SEPARATION FACTORS FOR MANNOSE SEPARATION FROM OTHER SUGARS Zeolite Powder:
0.85 0.75 1.0 1.0 1.0 0.5 1.6
1.09 1.5 1.04 1.8 1.0 2.1 1.4
---------- ---------- ---------- ---------KX
NaX NaY CaY SrY BaX BaY Note:
* ** * 20 ** 160
1.05 1.0 1.6 2.4 1.8 2.7 2.6
---------- ----------0.95 1.5 1.6 4.1 1.8 1.5 4.2
2.9 >3.0 2.7
x 40 mesh granules cm long column of 30 x 50 mesh granules
BaX, BaY, SrY, CaY, and NaY can be used to separate mannose from glucose. Since BaY sorbs mannose more strongly than arabinose, galactose, glucose, xylose, and cellobiose, it is particularly suitable for recovering mannose from the hydrolyzate of hemicellulose. The superior mannose/ga1actose selectivity of the BaX might also be employed in a two-stage process with the BaY. Separation of Lactose. Galactose and Glucose (10): Approximately 0.6 kg (dry basis) of whey containing -73% lactose is produced in the manufacture of 1 kg of cheese. Since, for example, the U.S. alone produces 2 billion lbs/yr of whey solids, enormous quantities of lactose are available at low cost as a by-product of the cheese-making industry. 3.
Whey also contains -13% protein and -14% inorganic salts. Ultrafiltration can be used to remove the protein and processes such as ion exclusion can be used to remove the salts, leaving a lactose solution in water. Lactose hydrolysis over an enzyme catalyst can then be used to generate a mixture of galactose, glucose, and unconverted lactose.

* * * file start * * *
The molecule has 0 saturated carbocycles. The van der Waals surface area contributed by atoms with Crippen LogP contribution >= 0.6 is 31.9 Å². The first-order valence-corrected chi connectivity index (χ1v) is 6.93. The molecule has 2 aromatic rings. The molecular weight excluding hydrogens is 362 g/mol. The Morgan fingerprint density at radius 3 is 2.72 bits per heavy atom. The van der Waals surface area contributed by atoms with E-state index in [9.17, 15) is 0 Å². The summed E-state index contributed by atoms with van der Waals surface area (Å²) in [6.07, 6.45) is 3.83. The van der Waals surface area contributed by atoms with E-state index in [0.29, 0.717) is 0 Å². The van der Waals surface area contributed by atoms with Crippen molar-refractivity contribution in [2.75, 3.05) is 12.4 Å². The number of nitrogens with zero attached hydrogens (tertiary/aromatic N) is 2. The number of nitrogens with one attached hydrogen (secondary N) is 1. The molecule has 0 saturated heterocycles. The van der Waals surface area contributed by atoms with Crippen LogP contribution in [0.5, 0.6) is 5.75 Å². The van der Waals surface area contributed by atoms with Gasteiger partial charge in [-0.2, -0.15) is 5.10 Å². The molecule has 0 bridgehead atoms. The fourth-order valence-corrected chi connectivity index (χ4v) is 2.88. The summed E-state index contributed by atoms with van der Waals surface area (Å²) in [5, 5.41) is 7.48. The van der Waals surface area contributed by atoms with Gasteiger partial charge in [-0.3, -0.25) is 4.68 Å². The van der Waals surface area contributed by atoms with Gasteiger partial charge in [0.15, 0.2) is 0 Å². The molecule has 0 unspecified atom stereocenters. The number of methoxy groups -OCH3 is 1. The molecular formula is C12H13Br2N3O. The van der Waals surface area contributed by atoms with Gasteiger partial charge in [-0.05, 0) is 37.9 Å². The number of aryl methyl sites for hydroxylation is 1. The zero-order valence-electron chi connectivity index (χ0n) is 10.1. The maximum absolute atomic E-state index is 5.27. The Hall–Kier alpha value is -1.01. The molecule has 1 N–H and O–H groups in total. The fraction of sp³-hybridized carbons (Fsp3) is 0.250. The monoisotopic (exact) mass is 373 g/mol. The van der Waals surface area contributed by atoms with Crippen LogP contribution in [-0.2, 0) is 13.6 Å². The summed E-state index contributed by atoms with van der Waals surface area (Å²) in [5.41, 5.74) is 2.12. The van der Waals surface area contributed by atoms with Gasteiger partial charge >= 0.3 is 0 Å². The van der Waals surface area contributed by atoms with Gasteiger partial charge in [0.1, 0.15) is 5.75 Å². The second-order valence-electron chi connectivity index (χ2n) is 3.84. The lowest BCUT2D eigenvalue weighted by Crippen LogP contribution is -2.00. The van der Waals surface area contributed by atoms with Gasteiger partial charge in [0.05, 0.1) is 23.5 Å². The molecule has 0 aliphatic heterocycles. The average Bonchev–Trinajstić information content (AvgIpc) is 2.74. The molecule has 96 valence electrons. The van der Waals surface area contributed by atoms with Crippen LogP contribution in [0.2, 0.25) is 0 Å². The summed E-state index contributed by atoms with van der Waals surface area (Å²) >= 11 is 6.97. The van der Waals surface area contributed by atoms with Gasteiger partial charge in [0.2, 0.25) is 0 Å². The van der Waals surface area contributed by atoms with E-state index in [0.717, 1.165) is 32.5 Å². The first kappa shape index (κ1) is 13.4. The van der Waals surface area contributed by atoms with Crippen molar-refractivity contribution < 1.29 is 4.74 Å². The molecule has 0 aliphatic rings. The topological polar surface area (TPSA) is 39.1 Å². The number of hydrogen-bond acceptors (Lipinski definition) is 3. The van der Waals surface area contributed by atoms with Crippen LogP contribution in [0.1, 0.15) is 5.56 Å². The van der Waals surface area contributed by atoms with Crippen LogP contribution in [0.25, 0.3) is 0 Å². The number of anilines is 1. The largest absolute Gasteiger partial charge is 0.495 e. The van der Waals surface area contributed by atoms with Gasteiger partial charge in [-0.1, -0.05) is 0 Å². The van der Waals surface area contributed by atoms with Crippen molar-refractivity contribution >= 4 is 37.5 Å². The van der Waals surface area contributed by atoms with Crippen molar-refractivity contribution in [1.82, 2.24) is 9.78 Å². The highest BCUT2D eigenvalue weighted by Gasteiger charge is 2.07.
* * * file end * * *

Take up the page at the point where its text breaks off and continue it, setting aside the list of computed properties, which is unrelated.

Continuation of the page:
We have found that certain zeolite adsorbents may be used to separate these sugars from each other llOl. For example, the data show that BaY provides a selectivity factor of 1.9 for the separation of galactose from glucose. BaY also provides a SF (glucose/lactose) = 2.9, indicating that this sorbent could also be used to separate lactose from both glucose and galactose. We believe adsorption separation processes based upon BaY and other zeolites offer opportunities for recovery of useful by-products from whey. 4.
Separation of lactulose from lactose [111: alternative use of lactose is in the manufacture of lactulose, by isomerization over an enzyme catalyst. Lactulose is a di-saccharide sugar constituted of galactose and fructose which has properties of considerable interest in the medical and food industries. An
Odawara [121 teaches the use of an X- or Y-type zeolite substituted with alkaline earth metal ions (preferably Ca, Sr or Ba) to separate the galactose and lactulose using selective adsorption. However, Bax zeolite adsorbs neither lactulose nor lactose significantly. CaY does not adsorb lactulose particularly strongly. As a result, CaY is not particularly effective in separating the two sugars, since much of the lactulose contains quantities of lactose, rendering it impure. In the case of BaY zeolite, the rate of approach to adsorption equilibrium is very slow, requiring a low process flow rate (-2.9 i/m2min.). At such a low flow rate the adsorption/desorption cycle time would be very long. 'rhus, the capital investment for the process would not be efficiently utilized. We have discovered that barium-exchanged zeolites with framework structures similar to that of the Y-type zeolite, but with much lower ion concentrations than either X- or Y-type zeolites (here designated "BaSY") not only provides higher capacities than conventional BaY zeolites, but also unexpectedly exhibited greatly improved rates of adsorption and desorption and much higher lactulose/lactose resolution factors [111. The RF(lactulose/lactose) = 0.38 for KSY, 0.4 for BaY, and 1.04 for BaSY. 5.